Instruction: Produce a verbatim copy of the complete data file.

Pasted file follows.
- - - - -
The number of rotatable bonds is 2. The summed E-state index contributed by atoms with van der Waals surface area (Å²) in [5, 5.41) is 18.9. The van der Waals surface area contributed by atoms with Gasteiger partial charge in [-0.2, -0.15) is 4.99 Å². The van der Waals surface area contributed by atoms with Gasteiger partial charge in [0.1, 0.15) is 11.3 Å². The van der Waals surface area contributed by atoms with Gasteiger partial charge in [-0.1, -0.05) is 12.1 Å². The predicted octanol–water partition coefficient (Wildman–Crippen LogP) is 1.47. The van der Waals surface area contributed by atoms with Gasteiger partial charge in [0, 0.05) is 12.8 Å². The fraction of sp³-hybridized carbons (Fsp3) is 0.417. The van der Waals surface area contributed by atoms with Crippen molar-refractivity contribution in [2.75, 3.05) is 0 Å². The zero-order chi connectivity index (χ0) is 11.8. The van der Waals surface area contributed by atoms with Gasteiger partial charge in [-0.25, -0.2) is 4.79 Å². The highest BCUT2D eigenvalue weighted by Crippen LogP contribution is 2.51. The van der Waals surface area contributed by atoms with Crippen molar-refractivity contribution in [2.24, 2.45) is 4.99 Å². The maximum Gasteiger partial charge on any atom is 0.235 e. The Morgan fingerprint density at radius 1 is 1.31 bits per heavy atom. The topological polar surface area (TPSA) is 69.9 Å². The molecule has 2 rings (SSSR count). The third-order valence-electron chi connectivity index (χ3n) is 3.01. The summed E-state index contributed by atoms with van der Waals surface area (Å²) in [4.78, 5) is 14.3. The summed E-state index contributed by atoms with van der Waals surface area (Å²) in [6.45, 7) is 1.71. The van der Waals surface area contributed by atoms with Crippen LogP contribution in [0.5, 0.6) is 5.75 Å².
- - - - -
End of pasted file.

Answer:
The number of rotatable bonds is 2. The summed E-state index contributed by atoms with van der Waals surface area (Å²) in [5, 5.41) is 18.9. The van der Waals surface area contributed by atoms with Gasteiger partial charge in [-0.2, -0.15) is 4.99 Å². The van der Waals surface area contributed by atoms with Gasteiger partial charge in [0.1, 0.15) is 11.3 Å². The van der Waals surface area contributed by atoms with Gasteiger partial charge in [-0.1, -0.05) is 12.1 Å². The predicted octanol–water partition coefficient (Wildman–Crippen LogP) is 1.47. The van der Waals surface area contributed by atoms with Gasteiger partial charge in [0, 0.05) is 12.8 Å². The fraction of sp³-hybridized carbons (Fsp3) is 0.417. The van der Waals surface area contributed by atoms with Crippen molar-refractivity contribution in [2.75, 3.05) is 0 Å². The zero-order chi connectivity index (χ0) is 11.8. The van der Waals surface area contributed by atoms with Gasteiger partial charge in [-0.25, -0.2) is 4.79 Å². The highest BCUT2D eigenvalue weighted by Crippen LogP contribution is 2.51. The van der Waals surface area contributed by atoms with Crippen molar-refractivity contribution in [2.24, 2.45) is 4.99 Å². The maximum Gasteiger partial charge on any atom is 0.235 e. The Morgan fingerprint density at radius 1 is 1.31 bits per heavy atom. The topological polar surface area (TPSA) is 69.9 Å². The molecule has 2 rings (SSSR count). The third-order valence-electron chi connectivity index (χ3n) is 3.01. The summed E-state index contributed by atoms with van der Waals surface area (Å²) in [4.78, 5) is 14.3. The summed E-state index contributed by atoms with van der Waals surface area (Å²) in [6.45, 7) is 1.71. The van der Waals surface area contributed by atoms with Crippen LogP contribution in [0.5, 0.6) is 5.75 Å².